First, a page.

Over the last six years, the Center has compiled lessons learned from mass tragedies here in Charleston and in other cities. It has provided victim-centered training and on-the-ground consultation for first responders and service providers. It has conducted research and evaluation to help understand the physical, psychological, and emotional impact of mass victimization. It is supporting a network of resiliency centers in communities affected by mass violence. It has even created a mobile app that provides resources tailored to the unique needs of survivors of these horrific, large-scale tragedies.
This critical work has put us in a better position to respond to the grave contingencies of mass violence. Which is why I am very pleased to announce that the Department of Justice is awarding almost $9 million to the Medical University of South Carolina to advance the important mission of the National Mass Violence Victimization Resource Center.
This new grant from the Office for Victims of Crime will continue the center’s vital work by expanding out foundation of evidence-based practices centered on addressing the behavioral health needs of survivors. It will enable the center to provide more training and site-based assistance, including community-based learning collaboratives that will help strengthen emergency response strategies. And it will support a national conference to convene experts and stakeholders to share best practices.
As the center has done all along, it will build on the lessons we have learned here in Charleston and in other communities, enlarging our store of resources and building our communities’ capacity for resilience.
This substantial new investment in addressing mass violence is a major part of our strategy for supporting all crime victims. The Office for Victims of Crime funds thousands of victim assistance programs across the country, but we know that many victims still encounter barriers that prevent them from accessing critical services, and some may not even be aware that the help is available. In addition to supporting the Mass Violence Victimization Resource Center, this year we are awarding almost $1.8 billion to support state victim assistance an compensation programs and help expand access to victim services across the country.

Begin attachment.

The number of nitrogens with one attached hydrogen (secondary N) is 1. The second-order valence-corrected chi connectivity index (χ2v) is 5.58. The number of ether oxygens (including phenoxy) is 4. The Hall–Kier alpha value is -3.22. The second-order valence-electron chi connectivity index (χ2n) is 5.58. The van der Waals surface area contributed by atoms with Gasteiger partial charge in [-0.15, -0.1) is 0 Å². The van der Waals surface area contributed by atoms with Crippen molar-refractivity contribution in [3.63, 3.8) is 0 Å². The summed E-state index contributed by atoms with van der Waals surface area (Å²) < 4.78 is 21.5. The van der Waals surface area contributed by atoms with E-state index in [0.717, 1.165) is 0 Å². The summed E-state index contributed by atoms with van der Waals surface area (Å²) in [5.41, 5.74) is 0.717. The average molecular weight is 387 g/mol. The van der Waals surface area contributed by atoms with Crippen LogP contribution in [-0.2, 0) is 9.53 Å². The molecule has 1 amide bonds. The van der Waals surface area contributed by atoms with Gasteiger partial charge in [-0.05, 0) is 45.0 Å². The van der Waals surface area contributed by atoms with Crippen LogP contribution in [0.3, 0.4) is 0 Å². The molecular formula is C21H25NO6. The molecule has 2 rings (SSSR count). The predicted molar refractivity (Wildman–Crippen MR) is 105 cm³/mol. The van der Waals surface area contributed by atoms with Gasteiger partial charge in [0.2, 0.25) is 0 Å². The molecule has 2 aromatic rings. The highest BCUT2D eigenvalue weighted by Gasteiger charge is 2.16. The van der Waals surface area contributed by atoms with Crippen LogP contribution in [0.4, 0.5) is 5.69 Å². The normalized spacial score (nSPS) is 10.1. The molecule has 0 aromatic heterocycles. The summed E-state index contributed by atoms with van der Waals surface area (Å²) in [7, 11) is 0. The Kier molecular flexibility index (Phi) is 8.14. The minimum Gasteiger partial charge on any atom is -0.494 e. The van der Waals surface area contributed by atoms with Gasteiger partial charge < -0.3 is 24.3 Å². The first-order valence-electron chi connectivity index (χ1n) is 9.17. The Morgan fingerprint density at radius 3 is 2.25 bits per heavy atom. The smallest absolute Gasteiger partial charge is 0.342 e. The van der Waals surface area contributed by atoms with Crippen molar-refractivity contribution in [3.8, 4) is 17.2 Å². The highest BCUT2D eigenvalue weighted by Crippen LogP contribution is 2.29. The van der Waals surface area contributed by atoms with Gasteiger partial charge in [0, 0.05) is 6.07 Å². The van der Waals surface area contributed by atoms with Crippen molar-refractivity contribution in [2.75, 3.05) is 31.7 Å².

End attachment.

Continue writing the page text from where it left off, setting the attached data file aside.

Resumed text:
These awards will help provide victim-centered, trauma-informed, and culturally responsive services, and they will bring support to historically underserved communities and those disproportionately impacted by crime and violence. Grants will also help us reach human trafficking survivors, better serve American Indian and Alaska Native victims, and build the capacity of victim service programs to meet the need of crime victims who come through their doors.
I’m very pleased that the Department of Justice is able to provide these resources to America’s communities – to support our partners in the difficult and essential work that they do on behalf of crime victims in every corner of our country.
We are – each and every one of us, and in each our own way – entrusted with a sacred responsibility: To bring relief, deliver justice, and restore hope. These are not light duties. The work we are doing, the work you are doing – meets each of these solemn obligations. On behalf of all of us at the Department of Justice, I am grateful for all that you do for victims, for survivors of mass violence, and for communities throughout America.